Hamburg to ban older diesel cars from certain streets by May 31 | News | DW | 23.05.2018
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Hamburg to ban older diesel cars from certain streets by May 31

The port city has approved a ban on older diesel models from two major streets. The decision deals a blow to German automakers and the federal government, which had sought to avoid such bans.

The northern German city of Hamburg on Wednesday announced it will ban older diesel vehicles from some of its streets.

The announcement came amid furious efforts by the German government to avoid diesel cars being banned from cities despite a landmark court ruling allowing the practice.

Read more: Diesel car sales tanking in Germany
Details of the ban

  • From May 31, older diesel cars will be banned from two streets.
  • The ban affects all diesel cars that do not meet Euro-6 emissions standards.
  • About 168,000 cars registered in Hamburg are affected by the Max-Brauer-Allee ban.
  • A ban on Stresemannstrasse only affects trucks.
  • Violation will earn a fine of €25 ($30) for cars and €75 for trucks. 

Not far enough

Environmental organization BUND said the ban sends out a "good signal, but not a meaningful one." Spokesman Paul Schmid told DPA news agency: "We need nationwide driving bans that help people, not measuring stations." He said the ban would only divert traffic and harmful nitrogen oxides to other roads.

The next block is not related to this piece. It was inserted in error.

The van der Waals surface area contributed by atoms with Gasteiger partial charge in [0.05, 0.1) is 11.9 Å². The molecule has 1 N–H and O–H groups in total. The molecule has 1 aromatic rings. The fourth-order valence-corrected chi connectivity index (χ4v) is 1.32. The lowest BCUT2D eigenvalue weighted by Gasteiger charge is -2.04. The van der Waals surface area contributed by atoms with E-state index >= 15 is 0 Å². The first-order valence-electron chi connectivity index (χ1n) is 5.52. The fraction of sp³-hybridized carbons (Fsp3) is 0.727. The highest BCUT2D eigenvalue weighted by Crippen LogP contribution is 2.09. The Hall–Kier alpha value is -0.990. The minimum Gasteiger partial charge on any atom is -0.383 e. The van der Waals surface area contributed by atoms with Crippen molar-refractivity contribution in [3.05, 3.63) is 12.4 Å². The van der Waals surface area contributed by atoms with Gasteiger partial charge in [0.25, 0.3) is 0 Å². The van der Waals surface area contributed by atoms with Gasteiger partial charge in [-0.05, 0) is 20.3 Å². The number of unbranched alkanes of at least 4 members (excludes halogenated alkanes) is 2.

Germany's first diesel ban: The ban will make Hamburg the first major German city to block diesel cars from its streets to reign in high level of nitrogen oxide pollution. 

Read more: EU takes Germany to court over air pollution

A wider threat: Germany has been grappling with the possibility of diesel vehicles being banned from city centers after Germany's top administrative court ruled in February that such measures were legal. Cities are struggling to keep their skies within legally acceptable pollution limits and revelations that major automakers were gaming emissions tests have placed their vehicles firmly in the spotlight.

 Germany considering retrofitting diesel scandal cars: report

Hands off approach: Germany's ruling coalition has been under pressure from industry and diesel owners to avoid such city bans. One solution that was widely discussed was forcing automakers to retrofit filtering devices to the offending vehicles. But Chancellor Angela Merkel recently ruled out such measures for fear of crippling the important industry.

Why diesel? Diesel engines produce large amounts of nitrogen oxides, which have been linked to 38,000 premature deaths in 2015 worldwide.

Read more: New analysis reveals deadly scale of diesel emissions

aw/kms (dpa, Reuters, AP)

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